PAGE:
I am seriously considering volunteering to be the coordinator and new troop faciltator for homeschoolers in our SU next year.
 

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Prayer has never been an issue with our troop because right from the start we've been a very diverse troop. Therefor we never started saying grace before snacks.

I've actually only been to one GS activity where grace was said, and that was at an all day badge event at one of the camps. During the day there were actually 3 graces that were said. The superman one, a Jewish prayer and I don't remember what the 3rd one was but the 3rd one did make me a bit uncomfortable. One of the troops present was a Muslim troop. They stood out of respect but did not participate in any of the graces.

When our Jrs and Cadettes went to Savannah, the daughters of one leader asked if thy could say grace at the meals. I had no problem with. I was the only non Christian parent/leader there but about 1/3 of the girls there were not Christian (8 out of 19 girls are not Christian). The mother spoke up and said no, she had left the list of inclusive prayers at home (the discussion came up when they were at home). I spoke up and said that I would not be offended at all, as did the non-Christian girls who were their without their mothers (as I know both mothers well I back up the girls).

Even just the other day we spent the night at the TN aqurium. I notice one girl praying in silence before breakfast and I stop eating and bowed my head in respect. I then spoke up to her later that day on front of her mother and encouraged her to speak up and ask if any of the girls want to join her next time.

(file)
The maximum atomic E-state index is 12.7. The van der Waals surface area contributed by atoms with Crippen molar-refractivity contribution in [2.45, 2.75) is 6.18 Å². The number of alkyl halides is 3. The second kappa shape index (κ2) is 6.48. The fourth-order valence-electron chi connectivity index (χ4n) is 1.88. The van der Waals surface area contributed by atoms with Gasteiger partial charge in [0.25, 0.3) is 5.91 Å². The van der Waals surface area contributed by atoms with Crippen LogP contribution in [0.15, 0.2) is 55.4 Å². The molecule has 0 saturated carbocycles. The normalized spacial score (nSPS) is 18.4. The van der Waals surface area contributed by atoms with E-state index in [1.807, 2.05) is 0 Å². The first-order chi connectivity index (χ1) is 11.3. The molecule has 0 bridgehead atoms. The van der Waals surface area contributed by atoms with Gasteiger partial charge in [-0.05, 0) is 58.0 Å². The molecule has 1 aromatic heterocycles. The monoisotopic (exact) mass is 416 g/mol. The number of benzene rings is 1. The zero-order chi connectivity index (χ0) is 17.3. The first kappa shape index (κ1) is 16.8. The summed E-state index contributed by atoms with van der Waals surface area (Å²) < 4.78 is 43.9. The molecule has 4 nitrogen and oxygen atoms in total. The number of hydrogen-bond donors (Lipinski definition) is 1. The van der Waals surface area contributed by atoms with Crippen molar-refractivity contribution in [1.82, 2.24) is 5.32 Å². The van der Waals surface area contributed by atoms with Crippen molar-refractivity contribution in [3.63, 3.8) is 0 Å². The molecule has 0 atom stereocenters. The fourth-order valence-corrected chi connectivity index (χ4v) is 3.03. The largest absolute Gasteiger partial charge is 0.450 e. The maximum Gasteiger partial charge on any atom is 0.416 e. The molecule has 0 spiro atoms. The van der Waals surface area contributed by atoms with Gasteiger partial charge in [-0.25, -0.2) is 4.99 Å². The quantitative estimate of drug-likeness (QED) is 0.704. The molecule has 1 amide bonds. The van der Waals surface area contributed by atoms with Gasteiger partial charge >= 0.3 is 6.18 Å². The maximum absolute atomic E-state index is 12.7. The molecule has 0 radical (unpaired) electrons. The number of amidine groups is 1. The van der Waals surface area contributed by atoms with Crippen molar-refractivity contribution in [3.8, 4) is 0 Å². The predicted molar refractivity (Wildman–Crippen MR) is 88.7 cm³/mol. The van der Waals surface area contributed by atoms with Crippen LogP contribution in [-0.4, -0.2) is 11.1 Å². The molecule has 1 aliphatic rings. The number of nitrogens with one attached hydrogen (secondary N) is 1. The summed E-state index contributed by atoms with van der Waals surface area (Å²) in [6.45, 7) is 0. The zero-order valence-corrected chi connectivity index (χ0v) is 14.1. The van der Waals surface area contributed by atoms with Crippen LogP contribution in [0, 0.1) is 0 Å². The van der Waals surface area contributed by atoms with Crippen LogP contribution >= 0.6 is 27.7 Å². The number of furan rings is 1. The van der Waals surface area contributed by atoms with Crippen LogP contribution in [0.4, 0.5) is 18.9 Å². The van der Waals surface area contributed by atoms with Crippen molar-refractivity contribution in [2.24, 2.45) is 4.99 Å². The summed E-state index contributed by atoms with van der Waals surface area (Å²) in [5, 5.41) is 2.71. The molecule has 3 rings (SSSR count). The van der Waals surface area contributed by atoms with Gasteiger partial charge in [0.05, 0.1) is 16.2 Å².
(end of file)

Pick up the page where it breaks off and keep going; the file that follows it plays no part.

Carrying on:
ETA: I remember not only saying grace at our meetings, but when we went troop camping at the local GS camps, there would always be a Sunday AM childrens service at the camp.
 

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First thing I would if I was you is call your council prettending to be a homeschool parent. That is were the nightmare can begin. If your front people don't know about any homeschool groups it doesn't help. If you are trying to start one have the people asnwering the question collect info.

Also encourage troop to shop around. Unforantly if it doesn't work with one troop many people don't think you can shop around for a troop that works.

Also multiage groups and modification of badge work might be needed.
 

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I think this is great. I would have no problem with my DD going to a troop connected to a school, but the one experience I have had was . . .less than friendly about the whole thing and seemed overly exclusionary to me. At this point, I know of no group that would accept DD.